So, now that he is home, real life begins. I am still extremely sore. I didn't realize that C-sections hurt so badly, and I have been feeling a bit discouraged that at a week out and on pain meds there is still constant pain. Will is definitely worth it all x 100, but I just hope that I can heal soon so I can do a good job taking care of our now 3 (!) kids. Slowing down doesn't come easily to me. I feel like God has been teaching me greatly about trusting him, and I am sure this is all part of the continuing lesson. Less of me, and more of Him.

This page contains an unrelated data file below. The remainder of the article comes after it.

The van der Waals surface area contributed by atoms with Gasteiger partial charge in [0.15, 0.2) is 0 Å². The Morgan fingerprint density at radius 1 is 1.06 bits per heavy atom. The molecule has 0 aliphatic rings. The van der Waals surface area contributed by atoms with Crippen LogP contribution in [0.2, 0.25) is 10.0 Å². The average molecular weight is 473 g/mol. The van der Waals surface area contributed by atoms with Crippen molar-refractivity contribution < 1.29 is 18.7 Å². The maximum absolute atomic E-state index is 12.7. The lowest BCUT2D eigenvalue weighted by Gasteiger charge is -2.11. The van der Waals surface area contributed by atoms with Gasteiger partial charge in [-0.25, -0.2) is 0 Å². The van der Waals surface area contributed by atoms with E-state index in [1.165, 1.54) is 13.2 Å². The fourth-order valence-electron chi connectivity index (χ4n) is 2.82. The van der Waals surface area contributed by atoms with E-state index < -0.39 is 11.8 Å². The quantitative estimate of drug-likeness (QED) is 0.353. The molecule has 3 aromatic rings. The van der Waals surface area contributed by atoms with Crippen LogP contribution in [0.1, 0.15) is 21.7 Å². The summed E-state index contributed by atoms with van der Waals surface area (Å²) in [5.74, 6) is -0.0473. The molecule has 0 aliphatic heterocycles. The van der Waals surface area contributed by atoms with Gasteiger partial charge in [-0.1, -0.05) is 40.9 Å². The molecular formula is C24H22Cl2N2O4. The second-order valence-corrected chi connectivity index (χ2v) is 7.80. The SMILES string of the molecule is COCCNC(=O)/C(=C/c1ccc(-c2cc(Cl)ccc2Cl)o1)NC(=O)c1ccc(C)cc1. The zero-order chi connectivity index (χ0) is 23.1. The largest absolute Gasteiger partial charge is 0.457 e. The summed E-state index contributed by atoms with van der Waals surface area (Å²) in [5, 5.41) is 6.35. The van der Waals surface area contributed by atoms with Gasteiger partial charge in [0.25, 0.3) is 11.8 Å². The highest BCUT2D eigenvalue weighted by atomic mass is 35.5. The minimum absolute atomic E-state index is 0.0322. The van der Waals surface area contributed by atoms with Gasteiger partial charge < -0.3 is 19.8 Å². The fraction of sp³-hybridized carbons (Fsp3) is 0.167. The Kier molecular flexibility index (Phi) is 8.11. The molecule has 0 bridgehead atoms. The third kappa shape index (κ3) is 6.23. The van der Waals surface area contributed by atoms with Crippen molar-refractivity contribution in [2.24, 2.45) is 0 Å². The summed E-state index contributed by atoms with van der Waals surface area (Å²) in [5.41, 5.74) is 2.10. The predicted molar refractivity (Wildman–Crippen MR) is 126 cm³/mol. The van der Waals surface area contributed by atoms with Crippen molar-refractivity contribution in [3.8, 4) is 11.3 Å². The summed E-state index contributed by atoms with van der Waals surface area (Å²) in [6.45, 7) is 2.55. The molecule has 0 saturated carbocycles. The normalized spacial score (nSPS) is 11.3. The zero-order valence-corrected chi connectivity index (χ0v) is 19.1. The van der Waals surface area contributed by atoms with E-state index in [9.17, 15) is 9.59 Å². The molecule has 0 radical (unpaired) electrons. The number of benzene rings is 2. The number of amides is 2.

Will loves to eat, can sleep through the utter chaos of his siblings and is happy being held constantly. I really think all of this has given me a new appreciation for every snuggle and just the newborn stage in general. I had forgotten how amazing it is. I love his sweet newborn smell, how he roots when he is hungry. I love watching the big kids be so precious with him. I just kind of wish I could freeze frame things for a bit to soak it all in. God has been so very good to us in bringing us from one of the scariest nights of our life to one of the most perfect times - and all in only a week!
Thanks for your prayers and for listening to our story. I am so amazingly blessed by my wonderful husband and three precious kids! If I didn't have this abdominal pain, I'd probably need to pinch myself! Hey - maybe that's why it's there! :)

Monday, May 23, 2011

Will's Story